To get the exposure you will need a flash meter unless you’re using a speedlight on a stand which has a TTL connection to the camera.

So lets see how the light in your home photo studio looks. sit back and enjoy the movie.

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Article from: PictureCorrect Photography Tips

40 Must-See Photos From the Past (Slideshow)

Posted: 14 Mar 2014 02:59 PM PDT

You might have seen one, two, even nine of these before—but have you seen the blurry headshot of Charlie Chaplin at age 27? Or a viciously unhappy hippo dragging a 1920s circus cart? Or Sweden’s disastrous first morning after switching drivers from the left to the right side of the road? Check out the full album here:

The photos range from the late 1880s to the late 1960s, and chronicle the progression of human society in a bizarre and frank way. They show the origins of characters like Ronald McDonald and Winnie the Pooh, share a glimpse of the tragedies of America’s civil rights movement, and document the social effects of wars across the world. What’s more, they’re all genuine, whether you believe them or not. No Photoshop necessary.

Go to full article: 40 Must-See Photos From the Past (Slideshow)

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Article from: PictureCorrect Photography Tips

Cameraman Almost Hit by Wingsuiter When Flyby Ends Up a Bit Too Close (Video)

Posted: 14 Mar 2014 01:36 PM PDT

Mathias Wyss and Ludovic Woerth, a pair of wingsuit flyers, came dangerously close to a cameraman on a recent adventure. The two were filming for a movie called Image: Life Spent On The Edge. In this clip, taken from the Imagine footage, you can see the athletes’ close call as they soar around the mountainside:

Flying over a group of skiers, the wingsuit flyers appear to be carving the mountain themselves, as they twist and turn through trees and swoop in close to the ground while in flight.


The wingsuiters got a little too close for this cameraman’s comfort.

In the photo above, you can see one of the flyers as he approaches the aforementioned cameraman, who is trying to stay clear of the passing wingsuiters, attempting to avoid the path of the approaching flyer that is racing toward him without having to put his camera down.

It’s hard to say who had the biggest adrenaline rush during the flyby–the wingsuiters or the cameraman.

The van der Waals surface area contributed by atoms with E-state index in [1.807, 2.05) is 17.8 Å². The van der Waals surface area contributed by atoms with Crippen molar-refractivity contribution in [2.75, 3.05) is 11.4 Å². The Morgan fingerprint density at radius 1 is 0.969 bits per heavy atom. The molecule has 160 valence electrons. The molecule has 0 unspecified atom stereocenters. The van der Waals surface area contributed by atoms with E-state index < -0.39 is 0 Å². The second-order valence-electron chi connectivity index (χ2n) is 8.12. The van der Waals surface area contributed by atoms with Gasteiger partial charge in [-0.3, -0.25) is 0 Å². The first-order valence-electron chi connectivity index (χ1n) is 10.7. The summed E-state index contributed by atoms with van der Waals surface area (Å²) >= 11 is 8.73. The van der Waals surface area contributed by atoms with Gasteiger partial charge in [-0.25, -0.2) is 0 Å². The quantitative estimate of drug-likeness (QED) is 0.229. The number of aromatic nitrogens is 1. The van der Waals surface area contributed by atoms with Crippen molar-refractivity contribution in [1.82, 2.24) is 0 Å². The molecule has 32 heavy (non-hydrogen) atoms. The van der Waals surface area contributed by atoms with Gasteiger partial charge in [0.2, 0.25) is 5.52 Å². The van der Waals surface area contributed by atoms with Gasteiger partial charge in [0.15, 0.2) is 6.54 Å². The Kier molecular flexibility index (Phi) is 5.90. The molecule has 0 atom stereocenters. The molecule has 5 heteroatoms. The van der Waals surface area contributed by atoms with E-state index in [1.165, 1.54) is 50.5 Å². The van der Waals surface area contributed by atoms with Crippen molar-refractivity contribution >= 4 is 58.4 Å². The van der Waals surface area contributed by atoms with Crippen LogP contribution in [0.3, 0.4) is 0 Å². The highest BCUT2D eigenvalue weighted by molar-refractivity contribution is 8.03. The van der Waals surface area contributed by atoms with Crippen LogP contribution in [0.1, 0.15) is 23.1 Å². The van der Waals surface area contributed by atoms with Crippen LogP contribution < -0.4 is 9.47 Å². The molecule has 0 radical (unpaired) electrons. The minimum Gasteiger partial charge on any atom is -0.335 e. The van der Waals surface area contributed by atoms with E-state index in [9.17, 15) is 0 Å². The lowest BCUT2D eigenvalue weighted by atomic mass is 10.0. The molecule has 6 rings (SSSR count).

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Article from: PictureCorrect Photography Tips

Interesting Photo of the Day: Geological Rock Patterns

Posted: 14 Mar 2014 12:15 PM PDT

Patterns and textures always make for interesting photography and are often sought out by photographers for just that reason. They can be found in the most unusual places and can be formed by any number of materials. Take, for example, this awesome photo of a rock formation:

Lineas IV (Via Imgur. Click for larger size.)

The image was captured in Zumaia, a small town located in Northern Spain, well known for flysch–the rocks you see in the photo. The Flysch, is recognized as the longest continuous strata on earth and are popular attraction to tourists as well as geologists, because they date back to the mid-cretaceous era, 100 million years ago.

The photographer used a Canon 5D Mark II and a focal length of 20mm. The settings were a shutter speed of 137 seconds, an aperture of f/8, and ISO 400.

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Article from: PictureCorrect Photography Tips

Natural Light Fashion Photography Tips (Video)

Posted: 14 Mar 2014 10:42 AM PDT

You can’t always predict the weather. When you’re out on a one-day model shoot, you have to be able to think on your feet. Here’s a video where Washington, D.C. native Tim Coburn travels all the way to Ocean City, Maryland for a fashion shoot–only to find rainy grey skies upsetting his beach shots:

The video is a great tutorial on how to handle multiple lighting scenarios with minimal equipment. Tim’s going for a simple commercial look, so he doesn’t need a lot of heavy contrast or stark lighting.

Tips for Fashion Photography Lighting

  • Use a large panel for primary lighting (Tim uses a 4×7 panel, but any reflector will do)
  • Have your model facing away from the sun for a rim lighting effect
  • Think of a hazy sun as a giant softbox backlight, rather than your focal light

A 4×7 panel reflector is a great tool for fashion photography.


The reflector fills in shadows.

The sun peaks out partway through the day, so they switch locations to a tree-lined sidewalk, where Tim gets his model to dance around and move a bit. He uses the spots of light through the trees to create a more vibrant, textured series than you’d see in most ordinary studio shots. They move on to a variety of locations, demonstrating how a simple reflector can shape light in any situation.


Asking your model to move around creates playful images.


A light-hearted image from the shoot.

“One of the things I like to do is get the model to move. You can get some nice, playful shots that you can’t get when you’re posing.”  

Go to full article: Natural Light Fashion Photography Tips (Video)

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Article from: PictureCorrect Photography Tips